Animal Hospital News

Dog Ear Infection Treament Tips

posted by Dr. Deb on May 28th, 2013 in Dogs, Other

ear anatomy nose upDog ear infections can be frustrating and tricky to treat. Here are some tips to getting that painful disease under control as quickly as possible.

Unfortunately, there are no over-the-counter ear treatments that treat specific infections. Most of the treatments contain alcohol and acids. These may be effective for mild infections, by acidifying and drying the ears. They also physically clean the ear canals of debris and organisms. But, if these are not effective after 7 days, flushing the ears twice daily, it’s time to see the vet.

1) Ear Cytology It’s important to know what your dog’s ear is infected WITH. Dogs can get yeast infections, bacterial infections (different kinds of bacteria), and combinations of both yeast and bacteria. Because yeast and bacteria need to be treated with completely different medications, it’s very helpful to know which you are dealing with. Also, different kinds of bacteria respond better to different antibiotics, while some types of bacteria are developing resistances to the commonly used.

The only way to know what organisms are present is an ear cytology. It is impossible to determine whether an infection is yeast or bacterial by the odor or characteristics of the discharge! The microscopic characteristics of the organisms guide your veterinarian as to the best first choice of medications.

2) Removing debris from the ear canal is very important to success. If the debris is not removed, you will be putting medication on the surface of the debris and it may never get to the skin surface to kill off the organisms causing the infection. Also, some medications are inactivated in the presence of pus! If your dog has a lot of debris in the ear, you r vet should recommend either an out-patient ear cleaning or a Deep Ear Cleaning under anesthesia.

3) Treatment of the infection. Your veterinarian will make a treatment plan depending on the type of infection, amount of discharge present, amount of inflammation and secondary changes deep in your dog’s ear, and possible underlying causes.

 Flushing/ Cleaning– Choice of flush sloution recommended depends on the factors above.

    ** TIP 1: With your dog sitting or standing, point his nose to the ground while instilling the flush solution.

    ** TIP 2: Use enough soution to Flush the ear canals. It should sound juicy when you massage the base of the ear canal

    ** TIP 3: Get it down in there!  Insert the nozzle of the flush down into your pet’s ear as far as it will go. (But don’t make an airtight seal!) You can’t come close enough to the ear drum to hurt it! But, if you don’t get the nozzle down in the ear, you won’t get the flush in deep enough to clean the canals! Remember that the dog’s ear canal is “L” shaped. The medication has to go down from the ear opening to the point of the jaw, then dive in toward the middle of the head.

    ** TIP 4: Do this Outside! After a good massage, let your dog shake his head! It’s messy! Wipe the excess away with a tissue/ towel.

 Medicating- The medication may be a Long-Acting gel, in which case you don’t have to anything at home! Or…

     If you are applying medication 1-3 times daily:

  ** TIP 1: While your dog is sitting down or standing, point his nose toward the ground when you instill the medication. This orients the ear canals to allow the medication to run deep into the canals, rather than right back out.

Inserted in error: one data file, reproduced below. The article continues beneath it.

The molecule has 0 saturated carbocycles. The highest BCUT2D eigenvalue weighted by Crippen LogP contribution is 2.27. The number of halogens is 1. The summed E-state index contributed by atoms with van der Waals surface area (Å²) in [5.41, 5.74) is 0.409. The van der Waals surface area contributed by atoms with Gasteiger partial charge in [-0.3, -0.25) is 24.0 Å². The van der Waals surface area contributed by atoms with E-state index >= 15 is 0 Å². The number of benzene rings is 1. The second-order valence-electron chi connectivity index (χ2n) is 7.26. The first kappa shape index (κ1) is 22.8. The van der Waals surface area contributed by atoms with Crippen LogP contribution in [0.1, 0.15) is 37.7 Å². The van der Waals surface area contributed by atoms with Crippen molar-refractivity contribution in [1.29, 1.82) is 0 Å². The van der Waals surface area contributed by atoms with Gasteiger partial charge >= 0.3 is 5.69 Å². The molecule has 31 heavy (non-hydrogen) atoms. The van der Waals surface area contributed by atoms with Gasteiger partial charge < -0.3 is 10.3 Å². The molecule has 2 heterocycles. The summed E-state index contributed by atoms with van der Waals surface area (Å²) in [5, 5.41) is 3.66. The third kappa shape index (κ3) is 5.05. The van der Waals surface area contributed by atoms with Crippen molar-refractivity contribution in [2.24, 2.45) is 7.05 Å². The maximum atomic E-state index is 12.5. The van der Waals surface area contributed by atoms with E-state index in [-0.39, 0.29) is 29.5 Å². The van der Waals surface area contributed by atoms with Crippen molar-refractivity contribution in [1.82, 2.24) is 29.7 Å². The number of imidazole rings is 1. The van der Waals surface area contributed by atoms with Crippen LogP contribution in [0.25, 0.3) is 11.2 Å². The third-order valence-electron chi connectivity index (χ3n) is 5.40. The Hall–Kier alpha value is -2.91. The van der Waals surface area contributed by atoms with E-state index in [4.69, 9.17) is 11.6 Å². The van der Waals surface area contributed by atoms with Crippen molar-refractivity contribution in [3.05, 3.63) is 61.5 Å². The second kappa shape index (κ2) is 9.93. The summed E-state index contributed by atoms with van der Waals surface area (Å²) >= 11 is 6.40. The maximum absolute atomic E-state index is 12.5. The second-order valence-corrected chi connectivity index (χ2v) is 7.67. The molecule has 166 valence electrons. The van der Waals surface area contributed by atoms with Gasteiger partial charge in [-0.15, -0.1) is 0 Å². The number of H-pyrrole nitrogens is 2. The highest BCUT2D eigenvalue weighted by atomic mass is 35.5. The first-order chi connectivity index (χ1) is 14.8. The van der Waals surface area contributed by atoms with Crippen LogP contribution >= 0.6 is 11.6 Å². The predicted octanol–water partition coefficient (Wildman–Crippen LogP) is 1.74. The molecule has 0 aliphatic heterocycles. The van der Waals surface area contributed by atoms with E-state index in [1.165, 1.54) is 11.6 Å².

** TIP 2: Like flushing, insert your medication nozzle all the way into the ear.

  ** TIP 3: Shaking is inevitable! Stand back!

 4) Treat the Underlying Condition in cases of recurrent, persistent or long term conditions. This may mean some additional testing is needed to determine the underlying condition.

 5) Rechecking with your vet is critical! Only your vet can look deep into the canals with an otoscope to tell you whether the infection is cleared up all the way to the ear drum. I know it costs money, but the number 1 cause of “recurrent” or “persistent” ear infections is not getting the infections completely resolved. Don’t get lulled into a false sense of security just because you don’t see any discharge or smell any odor! That infection could be lurking at the bottom of the canal, taking it’s sweet time crawling it’s way back up to the opening!

Approximately 65% of ear infections need treatment for longer than 2 weeks. Sometimes owners need to treat more deeply than they originally were. Sometimes, there is too much debris in the canal for the medication to be effective so the ears need a Deep Cleaning under anesthesia with a scope to visualize that the canals are, indeed, clean to the ear drum. The infection may have broken through the ear drum into the middle ear, requiring special treatment. Sometimes, the infection changes invaders– one organism is killed off, leaving room for a new one to grow (a repeat cytology reveals story). There be a colony of resistant bacteria that require specialized medications (identified by culturing the ear debris). Often, there is an underlying cause for the ear infection in the first place: inhaled allergies, food allergies, hypothyroidism, etc. These must be addressed or the infection won’t resolve or will recur.

The Bottom-Line

 Have an ear cytology done first. Have the ears cleaned according to your vet’s recommendation. You may have to continue using a cleanser at home during treatment. Use the appropriate medication aimed at your pet’s infection. Hold the nose down. Insert the medication bottles fully into the ear– you can’t hurt your pet’s ear canal! Keep the recheck appointments until the infection is gone. Explore possible underlying causes or additional testing if the infection is not clearing up appropriately.

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